Ross Wilson is Director of the Dinu Patriciu Eurasia Center at the Atlantic Council of the United States and a Lecturer in International Affairs at George Washington University. In December 2008, he completed nearly three decades in the U.S. Foreign Service, including six years as American ambassador to Turkey in 2005-2008 and to Azerbaijan in 2000-2003. Elsewhere overseas, he served at the U.S. embassies in Moscow and Prague and was American Consul General in Melbourne, Australia.
In Washington, Ambassador Wilson served as Chief of Staff for Deputy Secretary of State Robert Zoellick in 2005. He was Chief U.S. Negotiator for the Free Trade Area of the Americas while on detail to the Office of the U.S. Trade Representative in 2003-2005. In 1997-2000, Ambassador Wilson served as Principal Deputy to the Ambassador-at-Large and Special Advisor to the Secretary of State for the New Independent States (of the former Soviet Union). He was Deputy Executive Secretary of the State Department in 1992-1994, managing the policy process for Secretaries of State Lawrence Eagleburger and Warren Christopher, and before that was an aide to State Department Counselor and Undersecretary Zoellick. Early in his career, Ambassador Wilson served in the State Department's offices dealing with the Soviet Union and Egypt. A native of Minneapolis, Minnesota, Ambassador Wilson received a bachelor's degree from the University of Minnesota and master's degrees from Columbia University and the U.S. National War College. While in the diplomatic service, he won the President's Meritorious Service Award, as well as numerous Department of State awards and honors. He serves as chairman of the board of the Institute of Turkish Studies and is a member of the Academy of American Diplomacy, the American Foreign Service Association, the Choctaw Nation of Oklahoma, Diplomatic and Consular Officers, Retired (DACOR) and the Washington Institute of Foreign Affairs. He is married to Margo Squire, who is a career diplomat with the State Department. They have two sons.
|Prof. Birol Yesilada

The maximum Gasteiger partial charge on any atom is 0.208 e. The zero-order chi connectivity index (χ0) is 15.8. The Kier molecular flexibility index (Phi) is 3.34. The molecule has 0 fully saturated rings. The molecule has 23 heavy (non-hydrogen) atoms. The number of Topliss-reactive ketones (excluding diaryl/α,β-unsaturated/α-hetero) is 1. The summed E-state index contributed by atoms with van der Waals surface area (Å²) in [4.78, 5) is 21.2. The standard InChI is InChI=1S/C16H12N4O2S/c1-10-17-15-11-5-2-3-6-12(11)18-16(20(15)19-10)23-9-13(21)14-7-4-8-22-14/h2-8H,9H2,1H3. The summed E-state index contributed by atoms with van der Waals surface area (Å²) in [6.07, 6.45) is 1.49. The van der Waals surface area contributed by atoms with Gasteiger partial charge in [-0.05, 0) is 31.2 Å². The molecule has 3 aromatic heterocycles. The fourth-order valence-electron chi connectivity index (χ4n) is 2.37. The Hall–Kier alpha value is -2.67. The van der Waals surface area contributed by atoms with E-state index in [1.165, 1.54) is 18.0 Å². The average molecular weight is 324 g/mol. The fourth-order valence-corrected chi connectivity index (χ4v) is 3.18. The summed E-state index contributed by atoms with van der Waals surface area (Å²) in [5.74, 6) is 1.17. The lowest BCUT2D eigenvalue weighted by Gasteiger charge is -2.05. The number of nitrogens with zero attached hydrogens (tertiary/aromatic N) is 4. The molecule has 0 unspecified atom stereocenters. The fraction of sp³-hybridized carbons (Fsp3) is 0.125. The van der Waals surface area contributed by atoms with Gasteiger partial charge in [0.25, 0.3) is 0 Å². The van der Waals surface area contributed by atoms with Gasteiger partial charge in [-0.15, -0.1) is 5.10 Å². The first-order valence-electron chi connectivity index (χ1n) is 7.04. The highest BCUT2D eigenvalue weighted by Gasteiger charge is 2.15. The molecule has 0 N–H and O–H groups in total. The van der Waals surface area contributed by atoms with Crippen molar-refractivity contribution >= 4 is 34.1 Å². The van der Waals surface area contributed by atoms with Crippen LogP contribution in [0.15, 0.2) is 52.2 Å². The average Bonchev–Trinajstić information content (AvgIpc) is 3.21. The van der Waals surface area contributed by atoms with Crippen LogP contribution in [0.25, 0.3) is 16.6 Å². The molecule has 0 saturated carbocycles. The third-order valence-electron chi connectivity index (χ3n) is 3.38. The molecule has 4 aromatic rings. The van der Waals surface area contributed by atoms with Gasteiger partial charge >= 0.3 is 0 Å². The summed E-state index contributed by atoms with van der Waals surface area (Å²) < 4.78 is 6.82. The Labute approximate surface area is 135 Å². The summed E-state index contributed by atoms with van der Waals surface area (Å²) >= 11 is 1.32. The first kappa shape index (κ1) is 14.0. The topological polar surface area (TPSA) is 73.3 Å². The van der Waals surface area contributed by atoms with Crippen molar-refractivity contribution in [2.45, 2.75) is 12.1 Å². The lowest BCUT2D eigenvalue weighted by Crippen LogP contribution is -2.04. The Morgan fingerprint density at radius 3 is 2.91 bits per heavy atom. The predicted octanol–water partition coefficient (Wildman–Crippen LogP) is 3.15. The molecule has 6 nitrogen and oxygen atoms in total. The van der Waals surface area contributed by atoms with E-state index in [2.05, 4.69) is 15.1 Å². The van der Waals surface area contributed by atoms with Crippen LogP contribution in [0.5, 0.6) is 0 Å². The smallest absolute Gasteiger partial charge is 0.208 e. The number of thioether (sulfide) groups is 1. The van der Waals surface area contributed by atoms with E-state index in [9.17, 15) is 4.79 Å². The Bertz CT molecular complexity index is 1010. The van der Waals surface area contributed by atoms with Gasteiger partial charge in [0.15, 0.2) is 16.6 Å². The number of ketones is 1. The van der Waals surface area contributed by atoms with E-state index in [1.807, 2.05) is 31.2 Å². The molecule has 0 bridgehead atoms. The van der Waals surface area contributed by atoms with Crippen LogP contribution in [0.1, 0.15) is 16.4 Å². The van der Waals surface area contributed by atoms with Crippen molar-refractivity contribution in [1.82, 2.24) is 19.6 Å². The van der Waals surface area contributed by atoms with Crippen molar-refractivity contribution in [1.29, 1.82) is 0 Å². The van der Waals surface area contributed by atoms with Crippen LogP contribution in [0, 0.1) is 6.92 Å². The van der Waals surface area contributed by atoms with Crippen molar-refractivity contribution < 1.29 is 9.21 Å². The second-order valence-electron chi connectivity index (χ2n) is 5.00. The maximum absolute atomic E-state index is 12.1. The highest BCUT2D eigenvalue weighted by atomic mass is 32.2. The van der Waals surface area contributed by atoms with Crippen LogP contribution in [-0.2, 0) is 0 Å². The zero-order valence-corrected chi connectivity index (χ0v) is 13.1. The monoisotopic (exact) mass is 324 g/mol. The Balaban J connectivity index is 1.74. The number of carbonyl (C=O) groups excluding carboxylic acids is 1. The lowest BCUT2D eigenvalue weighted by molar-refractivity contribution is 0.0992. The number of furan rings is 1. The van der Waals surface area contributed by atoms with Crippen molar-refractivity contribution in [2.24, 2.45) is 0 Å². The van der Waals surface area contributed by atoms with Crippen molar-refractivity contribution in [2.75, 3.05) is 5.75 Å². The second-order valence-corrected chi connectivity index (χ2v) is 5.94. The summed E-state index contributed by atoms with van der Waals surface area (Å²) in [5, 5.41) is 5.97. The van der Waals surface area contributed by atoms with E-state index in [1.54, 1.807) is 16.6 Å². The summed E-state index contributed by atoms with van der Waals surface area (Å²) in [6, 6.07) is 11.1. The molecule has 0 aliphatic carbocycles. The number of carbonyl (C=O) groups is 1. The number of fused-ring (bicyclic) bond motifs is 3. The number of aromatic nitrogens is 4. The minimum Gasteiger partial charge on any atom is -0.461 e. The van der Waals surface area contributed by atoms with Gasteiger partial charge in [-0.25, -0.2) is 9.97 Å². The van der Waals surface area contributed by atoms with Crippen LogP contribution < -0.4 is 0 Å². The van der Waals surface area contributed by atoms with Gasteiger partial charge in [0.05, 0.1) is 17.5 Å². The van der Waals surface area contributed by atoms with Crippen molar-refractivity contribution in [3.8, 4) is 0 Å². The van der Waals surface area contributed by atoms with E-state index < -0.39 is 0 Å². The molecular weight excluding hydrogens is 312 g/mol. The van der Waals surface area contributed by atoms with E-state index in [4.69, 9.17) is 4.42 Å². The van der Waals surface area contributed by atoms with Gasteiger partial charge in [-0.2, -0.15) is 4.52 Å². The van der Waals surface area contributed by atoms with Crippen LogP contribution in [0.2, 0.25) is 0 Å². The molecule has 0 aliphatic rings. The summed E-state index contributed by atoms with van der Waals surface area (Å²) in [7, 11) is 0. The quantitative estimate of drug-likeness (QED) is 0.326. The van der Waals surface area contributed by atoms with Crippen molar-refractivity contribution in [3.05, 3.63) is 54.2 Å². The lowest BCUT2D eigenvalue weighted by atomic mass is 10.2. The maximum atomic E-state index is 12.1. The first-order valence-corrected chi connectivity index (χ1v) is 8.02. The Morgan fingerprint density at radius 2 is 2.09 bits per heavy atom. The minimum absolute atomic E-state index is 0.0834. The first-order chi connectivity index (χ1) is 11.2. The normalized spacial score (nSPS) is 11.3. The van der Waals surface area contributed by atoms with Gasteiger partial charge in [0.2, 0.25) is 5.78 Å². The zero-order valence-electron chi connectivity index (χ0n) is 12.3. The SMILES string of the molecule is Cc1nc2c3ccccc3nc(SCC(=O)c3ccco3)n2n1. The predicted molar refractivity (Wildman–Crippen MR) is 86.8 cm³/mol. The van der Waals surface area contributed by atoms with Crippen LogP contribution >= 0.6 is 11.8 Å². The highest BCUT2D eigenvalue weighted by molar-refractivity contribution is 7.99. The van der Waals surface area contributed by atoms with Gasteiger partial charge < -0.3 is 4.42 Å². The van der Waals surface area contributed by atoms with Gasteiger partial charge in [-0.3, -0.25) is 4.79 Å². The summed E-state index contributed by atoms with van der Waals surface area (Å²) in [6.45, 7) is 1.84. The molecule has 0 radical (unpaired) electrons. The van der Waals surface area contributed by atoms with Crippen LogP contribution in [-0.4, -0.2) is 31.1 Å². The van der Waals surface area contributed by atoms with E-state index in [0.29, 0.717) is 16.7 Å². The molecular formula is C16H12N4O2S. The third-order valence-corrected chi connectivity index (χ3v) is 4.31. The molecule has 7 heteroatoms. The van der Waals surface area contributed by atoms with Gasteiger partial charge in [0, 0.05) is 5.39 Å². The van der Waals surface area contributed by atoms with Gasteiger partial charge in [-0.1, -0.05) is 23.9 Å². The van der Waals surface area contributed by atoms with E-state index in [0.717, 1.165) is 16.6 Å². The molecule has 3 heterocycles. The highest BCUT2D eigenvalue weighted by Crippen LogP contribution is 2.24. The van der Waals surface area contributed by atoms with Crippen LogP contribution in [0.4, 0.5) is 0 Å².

Portland State University
Birol A. Yesilada joined Portland State University in 1998 as professor of Political Science and International Studies and holds the endowed chair in Contemporary Turkish Studies. He is also the Director of the Center for Turkish Studies in the Mark O. Hatfield School of Government as well as Director of the Middle East Studies Center of PSU. Prior to joining Portland State, he was chair of the Political Science Department at the University of Missouri-Columbia. He received his B.A. degree in 1977 in Neurobiology from the University of California at Berkeley, his M.A. in Political Science in 1979 from San Francisco State University and his Ph.D. in Political Science in 1984 from the University of Michigan.
His current research interests include: Global power transition, World Values Survey (Cyprus), the European Union, political and economic development of Turkey, radical Islam and terrorism, the Cyprus negotiations and international conflict resolution, and politics of economic reform in the emerging markets. His recent publications include several books EU-Turkey Relations in the 21st Century (Routledge, 2013), Islamization of Turkey Under the AKP Rule (co-ed with Barry Rubin, Routledge, 2012), The Emerging European Union (Longman, 2010) and over 30 articles and book chapters. His is the former co-editor-in-chief of International Studies Perspectives and former Associate editor of Middle East Studies Association Bulletin. Dr. Yesilada has been a consultant at various Departments of the US government, the Council on Foreign Relations, the RAND Corporation, Booz Allen Hamilton, the Nathan Associates, Barclays Capital, the World Bank, and is an Academic Associate of the Atlantic Council. He was invited by the White House to take part in a panel study at the RAND Corporation on "Politics and Islam in the New Constitution of Afghanistan" as part of the commission that drafted the new Constitution of that country.
|Prof. Heath Lowry
Since 1993 Heath W. Lowry has been the AtatÜrk Professor of Ottoman & Modern Turkish Studies at Princeton University. Prior to that time he was a founding member of the History Department at the Bosphorus University in İstanbul, Turkey (1973-1980), and a Senior Research Associate at Harvard University's Dumbarton Oaks Research Library & Collection in Washington, D.C. (1980-1983). Between 1983 and 1993 he established and directed the Institute of Turkish Studies in Washington, D.C. Currently, together with his position at Princeton University, he serves as an Advisor to the Bahçeşehir University Board of Trustees in İstanbul, Turkey.